37. 37. Dahl CJ, Lutz A, Davidson RJ. Reconstructing and deconstructing the self: cognitive mechanisms in meditation practice. Trends in Cognitive Sciences. 2015;19(9):515–23. pmid:26231761
  38. 38. Cramer H, Hall H, Leach M, Frawley J, Zhang Y, Leung B, et al. Prevalence, patterns, and predictors of meditation use among US adults: a nationally representative survey. Scientific reports. 2016;6:36760. pmid:27829670
  39. 39. Clarke TC, Black LI, Stussman BJ, Barnes PM, Nahin RL. Trends in the use of complementary health approaches among adults: United States, 2002–2012. National health statistics reports. 2015;(79):1. pmid:25671660
  40. 40. Wang C, Li K, Gaylord S. Prevalence, patterns, and predictors of meditation use among US children: Results from the National Health Interview Survey. Complementary Therapies in Medicine. 2019.
  41. 41. Crawford MJ, Thana L, Farquharson L, Palmer L, Hancock E, Bassett P, et al. Patient experience of negative effects of psychological treatment: results of a national survey†. The British journal of psychiatry. 2016;208(3):260.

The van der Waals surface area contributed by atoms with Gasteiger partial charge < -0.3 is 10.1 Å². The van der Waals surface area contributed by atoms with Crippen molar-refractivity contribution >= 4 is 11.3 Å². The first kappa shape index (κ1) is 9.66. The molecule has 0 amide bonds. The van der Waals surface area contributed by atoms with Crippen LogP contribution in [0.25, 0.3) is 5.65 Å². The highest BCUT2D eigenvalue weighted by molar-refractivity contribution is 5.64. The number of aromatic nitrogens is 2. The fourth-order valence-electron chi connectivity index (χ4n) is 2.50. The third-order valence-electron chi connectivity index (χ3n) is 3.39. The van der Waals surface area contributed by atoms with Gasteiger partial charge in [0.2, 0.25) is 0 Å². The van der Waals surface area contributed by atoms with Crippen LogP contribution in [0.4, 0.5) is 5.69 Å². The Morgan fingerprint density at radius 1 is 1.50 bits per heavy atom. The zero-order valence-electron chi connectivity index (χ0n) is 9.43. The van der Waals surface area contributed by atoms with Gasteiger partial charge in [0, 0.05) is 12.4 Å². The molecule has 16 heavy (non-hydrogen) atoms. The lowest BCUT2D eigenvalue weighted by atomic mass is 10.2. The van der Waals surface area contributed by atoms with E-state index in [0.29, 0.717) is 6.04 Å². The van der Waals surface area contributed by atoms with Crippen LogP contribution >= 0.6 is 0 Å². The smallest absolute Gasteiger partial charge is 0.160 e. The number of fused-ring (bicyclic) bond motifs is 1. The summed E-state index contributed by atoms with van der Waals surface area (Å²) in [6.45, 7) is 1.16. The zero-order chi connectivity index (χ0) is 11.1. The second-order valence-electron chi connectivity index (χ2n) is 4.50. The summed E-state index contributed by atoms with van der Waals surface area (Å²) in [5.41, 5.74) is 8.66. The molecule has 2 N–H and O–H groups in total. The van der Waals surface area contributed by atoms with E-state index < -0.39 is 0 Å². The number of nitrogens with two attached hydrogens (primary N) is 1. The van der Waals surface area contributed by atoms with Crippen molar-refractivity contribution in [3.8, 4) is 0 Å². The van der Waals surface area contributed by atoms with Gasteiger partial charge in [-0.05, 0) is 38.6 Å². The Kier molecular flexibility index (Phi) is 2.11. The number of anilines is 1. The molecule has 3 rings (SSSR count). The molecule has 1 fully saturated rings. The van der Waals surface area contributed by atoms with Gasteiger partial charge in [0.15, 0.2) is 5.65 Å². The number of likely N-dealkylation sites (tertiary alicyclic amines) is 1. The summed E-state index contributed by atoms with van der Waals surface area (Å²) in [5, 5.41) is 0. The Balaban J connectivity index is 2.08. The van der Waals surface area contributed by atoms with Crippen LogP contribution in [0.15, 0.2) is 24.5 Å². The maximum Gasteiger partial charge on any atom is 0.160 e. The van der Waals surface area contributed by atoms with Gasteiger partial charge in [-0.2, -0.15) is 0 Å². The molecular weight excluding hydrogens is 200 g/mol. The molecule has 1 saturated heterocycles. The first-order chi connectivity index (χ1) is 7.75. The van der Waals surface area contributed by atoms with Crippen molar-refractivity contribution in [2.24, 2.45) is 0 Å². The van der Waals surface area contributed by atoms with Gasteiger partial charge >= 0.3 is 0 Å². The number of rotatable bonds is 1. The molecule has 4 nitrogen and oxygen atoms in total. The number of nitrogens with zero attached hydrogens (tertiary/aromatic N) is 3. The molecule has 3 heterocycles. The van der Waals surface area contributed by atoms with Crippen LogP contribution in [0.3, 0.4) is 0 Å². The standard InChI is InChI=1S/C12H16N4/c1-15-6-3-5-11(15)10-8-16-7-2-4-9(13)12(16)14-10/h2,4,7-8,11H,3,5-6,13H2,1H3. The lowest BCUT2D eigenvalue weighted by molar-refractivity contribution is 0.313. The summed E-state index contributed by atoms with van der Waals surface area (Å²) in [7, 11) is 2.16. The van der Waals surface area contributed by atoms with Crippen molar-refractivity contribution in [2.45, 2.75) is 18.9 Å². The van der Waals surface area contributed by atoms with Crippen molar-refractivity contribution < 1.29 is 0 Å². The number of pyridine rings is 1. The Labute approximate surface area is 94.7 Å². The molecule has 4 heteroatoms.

42. 42. Schermuly-Haupt M-L, Linden M, Rush A. Unwanted Events and Side Effects in Cognitive Behavior Therapy. Cognitive Therapy and Research. 2018;42(3):219–29.
  43. 43. Ehring T, Zetsche U, Weidacker K, Wahl K, Schönfeld S, Ehlers A. The Perseverative Thinking Questionnaire (PTQ): Validation of a content-independent measure of repetitive negative thinking. Journal of Behavior Therapy and Experimental Psychiatry. 2011;42(2):225–32. pmid:21315886
  44. 44. Neff KD. The Development and Validation of a Scale to Measure Self- Compassion. Self and Identity. 2003;2(3):223–50.